GEORGE TOWN: A group claiming to be disgruntled members of Hindu temples forcefully taken over by the Penang Government have demanded the resignation of Chief Minister Lim Guan Eng and his deputy P Ramasamy outside Komtar today.
Arriving in three buses, some 100 people protested outside Komtar at 10am, raising black flags and calling for the resignation of the two leaders.
They held banners, one of which read: “P Ramasamy you have no right to comment about Thaipusam. Is it fair for you to demolish a temple which is historic at the Byram Estate to build a refuse depot?”
“Please resign and go back to Sitiawan, get out Ramasamy!” the protesters chanted for nearly two hours. Ramasamy is from Sitiawan, Perak.
The group claimed to be from five Hindu devotees’ committees and associations: Batu Kawan Sri Maha Muthumariamman temple, Balathandayupani Batu Kawan, Maha Muthumariamman Ladang Byram, Prai Siti Vinayagar, and the Sri Kaliamman Temple Ladang Simpang.
Their spokesperson, insurance unit manager M V Mathiyalagan Veeriah, 60, claimed Ramasamy had told residents of Batu Kawan that he would resign from all posts if the Penang Government lost the case on a temple management and ownership issue late last year.
“On Dec 10, 2015, in front of residents of Batu Kawan, Ramasamy challenged and promised that he would resign as Deputy Chief Minister II and the chairman of the Hindu Endowments Board if he loses the case with Sri Maha Muthu Mariamman Temple, Batu Kawan, in court.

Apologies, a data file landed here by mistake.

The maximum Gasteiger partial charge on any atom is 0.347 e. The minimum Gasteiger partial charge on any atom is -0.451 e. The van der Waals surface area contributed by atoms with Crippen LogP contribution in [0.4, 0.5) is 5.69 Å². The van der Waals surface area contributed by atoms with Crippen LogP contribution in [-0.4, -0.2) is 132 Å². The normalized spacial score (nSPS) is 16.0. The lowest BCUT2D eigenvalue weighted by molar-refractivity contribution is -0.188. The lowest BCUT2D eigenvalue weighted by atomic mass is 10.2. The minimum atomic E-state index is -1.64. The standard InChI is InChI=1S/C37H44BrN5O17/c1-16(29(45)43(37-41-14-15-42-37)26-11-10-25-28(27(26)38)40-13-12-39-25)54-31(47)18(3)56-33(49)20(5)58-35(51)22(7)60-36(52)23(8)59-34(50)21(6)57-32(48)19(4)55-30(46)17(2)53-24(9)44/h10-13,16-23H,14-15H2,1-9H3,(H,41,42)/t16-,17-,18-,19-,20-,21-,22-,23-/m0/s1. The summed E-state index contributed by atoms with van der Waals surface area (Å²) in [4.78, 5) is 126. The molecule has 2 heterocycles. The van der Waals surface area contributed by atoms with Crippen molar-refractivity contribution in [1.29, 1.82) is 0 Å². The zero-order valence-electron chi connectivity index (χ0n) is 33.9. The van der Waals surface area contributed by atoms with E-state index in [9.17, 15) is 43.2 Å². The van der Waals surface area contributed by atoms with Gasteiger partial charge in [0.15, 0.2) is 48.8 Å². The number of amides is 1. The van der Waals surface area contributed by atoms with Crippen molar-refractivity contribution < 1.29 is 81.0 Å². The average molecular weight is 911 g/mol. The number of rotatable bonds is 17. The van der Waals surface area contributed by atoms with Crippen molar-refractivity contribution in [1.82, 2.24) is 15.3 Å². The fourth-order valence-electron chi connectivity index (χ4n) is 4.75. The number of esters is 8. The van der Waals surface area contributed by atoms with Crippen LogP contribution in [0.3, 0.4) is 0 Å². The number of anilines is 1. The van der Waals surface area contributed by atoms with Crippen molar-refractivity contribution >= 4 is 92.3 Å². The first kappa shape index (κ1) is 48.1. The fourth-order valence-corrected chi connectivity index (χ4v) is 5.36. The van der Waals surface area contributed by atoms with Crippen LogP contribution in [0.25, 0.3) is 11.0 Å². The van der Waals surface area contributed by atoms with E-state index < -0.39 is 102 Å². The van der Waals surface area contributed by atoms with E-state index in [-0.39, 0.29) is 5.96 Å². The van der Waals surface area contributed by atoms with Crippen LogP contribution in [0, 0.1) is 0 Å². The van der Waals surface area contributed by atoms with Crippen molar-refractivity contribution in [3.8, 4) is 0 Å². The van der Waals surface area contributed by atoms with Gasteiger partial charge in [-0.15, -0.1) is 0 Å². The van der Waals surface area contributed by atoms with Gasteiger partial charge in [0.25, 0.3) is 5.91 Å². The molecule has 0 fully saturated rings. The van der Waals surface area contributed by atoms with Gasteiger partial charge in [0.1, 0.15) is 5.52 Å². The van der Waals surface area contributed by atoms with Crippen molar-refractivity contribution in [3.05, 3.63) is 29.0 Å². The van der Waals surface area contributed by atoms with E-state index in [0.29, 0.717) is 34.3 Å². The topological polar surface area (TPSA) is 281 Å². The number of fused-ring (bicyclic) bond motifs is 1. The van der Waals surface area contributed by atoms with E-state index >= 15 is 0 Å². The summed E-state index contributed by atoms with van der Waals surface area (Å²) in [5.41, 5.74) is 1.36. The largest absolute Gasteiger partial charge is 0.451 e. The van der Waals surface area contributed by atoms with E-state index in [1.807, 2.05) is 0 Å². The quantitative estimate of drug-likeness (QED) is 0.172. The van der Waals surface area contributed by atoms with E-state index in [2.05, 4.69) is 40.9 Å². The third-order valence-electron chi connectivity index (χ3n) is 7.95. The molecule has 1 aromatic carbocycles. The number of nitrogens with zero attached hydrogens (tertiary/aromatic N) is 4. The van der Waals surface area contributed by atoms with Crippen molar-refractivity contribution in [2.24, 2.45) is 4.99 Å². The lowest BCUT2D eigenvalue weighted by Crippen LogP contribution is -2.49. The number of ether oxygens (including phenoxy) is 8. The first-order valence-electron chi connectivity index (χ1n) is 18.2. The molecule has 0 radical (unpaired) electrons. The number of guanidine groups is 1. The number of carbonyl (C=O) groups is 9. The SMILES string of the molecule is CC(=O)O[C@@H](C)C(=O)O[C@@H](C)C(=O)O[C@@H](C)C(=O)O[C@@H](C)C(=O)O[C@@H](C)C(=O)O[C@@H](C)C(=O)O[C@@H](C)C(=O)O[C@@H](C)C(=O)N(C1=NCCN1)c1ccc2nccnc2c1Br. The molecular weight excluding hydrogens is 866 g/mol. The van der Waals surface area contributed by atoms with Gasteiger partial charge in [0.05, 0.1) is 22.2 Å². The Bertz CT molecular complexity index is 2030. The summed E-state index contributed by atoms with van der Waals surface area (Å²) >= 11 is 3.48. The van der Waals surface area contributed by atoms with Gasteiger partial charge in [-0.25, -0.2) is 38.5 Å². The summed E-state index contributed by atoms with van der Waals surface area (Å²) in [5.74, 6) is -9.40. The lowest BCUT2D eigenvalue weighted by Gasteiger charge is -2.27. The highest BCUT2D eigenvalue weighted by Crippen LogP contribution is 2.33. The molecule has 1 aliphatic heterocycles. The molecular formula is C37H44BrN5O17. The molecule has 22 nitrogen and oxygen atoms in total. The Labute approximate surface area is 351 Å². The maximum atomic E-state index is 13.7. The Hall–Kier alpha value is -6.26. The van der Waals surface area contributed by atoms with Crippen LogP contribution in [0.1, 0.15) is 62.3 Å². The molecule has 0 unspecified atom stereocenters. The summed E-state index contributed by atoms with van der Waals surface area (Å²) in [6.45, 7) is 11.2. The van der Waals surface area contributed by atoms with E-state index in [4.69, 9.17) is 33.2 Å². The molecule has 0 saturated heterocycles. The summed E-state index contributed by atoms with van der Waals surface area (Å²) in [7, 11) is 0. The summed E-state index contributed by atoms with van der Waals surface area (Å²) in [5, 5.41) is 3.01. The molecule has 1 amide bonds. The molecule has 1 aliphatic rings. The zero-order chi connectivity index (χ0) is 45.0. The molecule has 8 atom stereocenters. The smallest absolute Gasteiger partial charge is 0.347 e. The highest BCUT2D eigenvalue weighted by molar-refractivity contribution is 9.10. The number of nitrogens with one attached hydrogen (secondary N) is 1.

“On Aug 11, the High Court decided that the Hindu Endowments Board had no rights over the temple and told the Penang Hindu Endowments Board to pay costs to the committee members of the temple.
“We are also unhappy about Lim’s recent corruption charge and hence we would like Lim and Ramasamy to resign voluntarily to protect the sanctity of Penangites and its government,” Mathiyalagan told reporters outside Komtar.
Mathiyalagan later handed over a two-page memorandum outlining the grouses of the five groups to state government officer Elemperu Vuluthi Kuppu.
Meanwhile, in an immediate response, Ramasamy denied saying he would resign if they lost the temple case.
“I wish that I was so powerful and had the powers to control the decisions made by the judiciary, to blindly say that I would resign if we lost.
“And by the way, we are appealing against the decision by the High Court.
“These protesters are from the MIC and IPF. I would like to ask them to show proof when I had said I would resign. I did not say such a thing,” he said when asked at a separate press conference in Komtar.
The temple issue began in July 2015, when the Penang Development Corporation, a state-investment arm, handed over Hindu temples and Hindu burial grounds on its land to the Endowments Board.
In the case of the Batu Kawan temple, as with the other temples taken over by the board, an interim committee was appointed to manage it.
After the takeover, the former temple committee was unhappy that it was deregistered by the Registrar of Societies. To date, hundreds of police reports have been made by the members of the de-registered committee against the board.
Even after the takeover of the Hindu properties, the board never directly managed these and allowed the interim committees to do so. Former estate workers within the temple’s area were appointed to the committee.
Ramasamy was reported as saying that as soon as the board assumed management control of the Hindu properties, the earlier committee refused to hand over to the board accounts regarding the two temples and burial grounds.
Until today, the committee has not handed over the accounts, including details about temple money and jewellery.